US20060002479A1 - Decoder for H.264/AVC video - Google Patents

Decoder for H.264/AVC video Download PDF

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US20060002479A1
US20060002479A1 US11158685 US15868505A US2006002479A1 US 20060002479 A1 US20060002479 A1 US 20060002479A1 US 11158685 US11158685 US 11158685 US 15868505 A US15868505 A US 15868505A US 2006002479 A1 US2006002479 A1 US 2006002479A1
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delay
truncd
cpb
removal
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Felix Fernandes
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Texas Instruments Inc
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    • HELECTRICITY
    • H04ELECTRIC COMMUNICATION TECHNIQUE
    • H04NPICTORIAL COMMUNICATION, e.g. TELEVISION
    • H04N19/00Methods or arrangements for coding, decoding, compressing or decompressing digital video signals
    • H04N19/42Methods or arrangements for coding, decoding, compressing or decompressing digital video signals characterised by implementation details or hardware specially adapted for video compression or decompression, e.g. dedicated software implementation
    • HELECTRICITY
    • H04ELECTRIC COMMUNICATION TECHNIQUE
    • H04NPICTORIAL COMMUNICATION, e.g. TELEVISION
    • H04N19/00Methods or arrangements for coding, decoding, compressing or decompressing digital video signals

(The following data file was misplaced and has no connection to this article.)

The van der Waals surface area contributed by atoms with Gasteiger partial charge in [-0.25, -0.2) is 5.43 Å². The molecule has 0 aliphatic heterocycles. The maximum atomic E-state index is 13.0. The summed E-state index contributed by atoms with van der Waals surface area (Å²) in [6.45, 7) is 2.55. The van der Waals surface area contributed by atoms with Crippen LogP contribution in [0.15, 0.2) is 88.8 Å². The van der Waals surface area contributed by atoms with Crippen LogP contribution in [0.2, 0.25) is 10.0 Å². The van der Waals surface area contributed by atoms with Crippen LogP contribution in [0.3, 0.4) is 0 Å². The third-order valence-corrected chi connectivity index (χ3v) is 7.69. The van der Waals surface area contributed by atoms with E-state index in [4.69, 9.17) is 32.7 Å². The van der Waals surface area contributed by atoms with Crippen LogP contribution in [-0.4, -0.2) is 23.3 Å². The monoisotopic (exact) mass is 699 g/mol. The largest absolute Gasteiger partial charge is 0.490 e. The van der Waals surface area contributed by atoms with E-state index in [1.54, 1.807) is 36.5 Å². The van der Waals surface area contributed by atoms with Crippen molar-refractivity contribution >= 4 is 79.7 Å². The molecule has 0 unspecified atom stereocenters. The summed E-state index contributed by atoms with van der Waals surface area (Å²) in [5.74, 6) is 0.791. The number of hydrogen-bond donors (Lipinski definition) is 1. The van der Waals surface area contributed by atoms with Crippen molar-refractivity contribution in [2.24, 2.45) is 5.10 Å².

• H04N19/44Decoders specially adapted therefor, e.g. video decoders which are asymmetric with respect to the encoder
    • HELECTRICITY
    • H04ELECTRIC COMMUNICATION TECHNIQUE
    • H04NPICTORIAL COMMUNICATION, e.g. TELEVISION
    • H04N19/00Methods or arrangements for coding, decoding, compressing or decompressing digital video signals
    • H04N19/60Methods or arrangements for coding, decoding, compressing or decompressing digital video signals using transform coding
    • H04N19/61Methods or arrangements for coding, decoding, compressing or decompressing digital video signals using transform coding in combination with predictive coding

Abstract

A 16-bit fixed-point arithmetic version of the hypothetical reference decoder (HRD) of Annex C of the H.264 standard is derived by modification of the 32-bit floating point timestamps.

Description

    CROSS-REFERENCE TO RELATED APPLICATIONS
  • This application claims priority from provisional application No. 60/582,333, filed Jun. 22, 2004.
  • BACKGROUND OF THE INVENTION
  • The present invention relates to digital video signal processing, and more particularly to devices and methods for video coding.
  • There are multiple applications for digital video communication and storage, and multiple international standards have been and are continuing to be developed. Low bit rate communications, such as, video telephony and conferencing, led to the H.261 standard with bit rates as multiples of 64 kbps, and the MPEG-1 standard provides picture quality comparable to that of VHS videotape.